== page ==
The L Train needs to be repaired. This we know. Years of neglecting ongoing maintenance and repair left the L line, especially the Canarsie Tunnel that runs under the East River, exceptionally vulnerable to a natural disaster. And that natural disaster came in 2012, courtesy of Super Storm Sandy, which dumped 7 million gallons of corrosive salt water into the tunnel, damaging a mile long section of tracks, signals, switches and power cables – essentially the whole shebang.
For three years the City, State and the MTA debated whether to shut down the L altogether so that repairs could move faster, or to stretch out the length of the repairs in order to keep the line running, at least on weekdays. After initially deciding on a total shutdown (lasting 15 months), the MTA now appears to have committed to a third option proposed by Governor Cuomo that will keep the train running on weekdays and will “only” take 15 to 20 months.
But this will still be nightmarish. There will be no L service nights and weekends, and even during weekdays service will be spotty at best. As for the cost: about $500 Million, give or take.
Meanwhile above ground, the section of the Brooklyn-Queens Expressway that runs below the Brooklyn Heights Promenade is corroding and needs to be rebuilt. As was initially the case with the L Train, the City is considering two options. Plan A would take about 6 years, but would close the Promenade for the entire construction period. Plan B would only close the Promenade for 2 years, but would take over 8 years to complete the entire project. Both plans come in at a cost of about $3.5 Billion. As of now, the City does not have the bulk of this money.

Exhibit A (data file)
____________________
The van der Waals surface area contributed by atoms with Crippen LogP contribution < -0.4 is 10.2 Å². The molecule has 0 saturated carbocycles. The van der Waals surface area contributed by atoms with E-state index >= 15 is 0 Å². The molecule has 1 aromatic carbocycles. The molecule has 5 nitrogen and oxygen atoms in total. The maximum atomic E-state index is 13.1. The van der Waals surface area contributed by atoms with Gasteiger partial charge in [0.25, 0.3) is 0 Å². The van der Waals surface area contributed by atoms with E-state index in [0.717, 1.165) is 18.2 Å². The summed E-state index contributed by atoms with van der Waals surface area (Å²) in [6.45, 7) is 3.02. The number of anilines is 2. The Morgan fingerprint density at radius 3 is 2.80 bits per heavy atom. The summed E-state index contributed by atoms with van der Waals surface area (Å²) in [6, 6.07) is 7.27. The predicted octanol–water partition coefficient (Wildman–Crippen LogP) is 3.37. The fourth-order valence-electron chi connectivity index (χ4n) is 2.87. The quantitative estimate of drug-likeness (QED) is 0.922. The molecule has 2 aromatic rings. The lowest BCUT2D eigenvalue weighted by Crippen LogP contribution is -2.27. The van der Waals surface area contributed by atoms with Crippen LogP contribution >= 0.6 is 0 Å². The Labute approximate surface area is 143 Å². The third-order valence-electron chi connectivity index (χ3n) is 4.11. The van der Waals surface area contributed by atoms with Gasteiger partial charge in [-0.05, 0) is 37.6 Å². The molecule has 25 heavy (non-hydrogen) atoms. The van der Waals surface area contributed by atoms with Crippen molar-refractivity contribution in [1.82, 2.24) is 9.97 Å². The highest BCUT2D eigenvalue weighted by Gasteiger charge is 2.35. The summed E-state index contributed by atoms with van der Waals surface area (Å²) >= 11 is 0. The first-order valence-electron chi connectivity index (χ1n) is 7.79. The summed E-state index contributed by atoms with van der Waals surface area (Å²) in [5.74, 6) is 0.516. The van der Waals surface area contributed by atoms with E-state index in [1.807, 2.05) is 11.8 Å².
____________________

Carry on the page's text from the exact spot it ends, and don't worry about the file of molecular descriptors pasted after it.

The L and the BQE projects are just the tip of the iceberg. The entire subway system (which is the lifeblood of the City) is desperately in need of repair and renovation. There are only two rail tunnels for Amtrak and New Jersey Transit trains that run under the Hudson River, both of which are both old and prone to problems, and construction of new tunnels hasn’t even started yet. Of course, new tunnels could have been completed by now if an earlier plan hadn’t been derailed by Governor Transportation himself, Chris Christie. Water pipes need replacing, bridges are crumbling; the list goes on and on.
The point is that we need to rebuild our infrastructure, and we need to accept that this is going to hurt. There is no easy way to pay for all of this. Legalizing and taxing marijuana will bring in some funds, but not nearly enough. So expect to see an increase in taxes and user fees. This will probably include a congestion pricing scheme assessed on vehicles that enter midtown Manhattan on weekdays.
Furthermore, you can’t keep a roadway, bridge or subway operating at full capacity while you make significant renovations, so expect transportation headaches of the migraine variety. Of course, the City and State should make all possible efforts to minimize costs and inconvenience to the extent they can, but there is no way to do this cheap or easily.
We need to face the facts; rebuilding New York City’s infrastructure after all these years of neglect will be expensive, difficult, and time consuming, but it has to be done.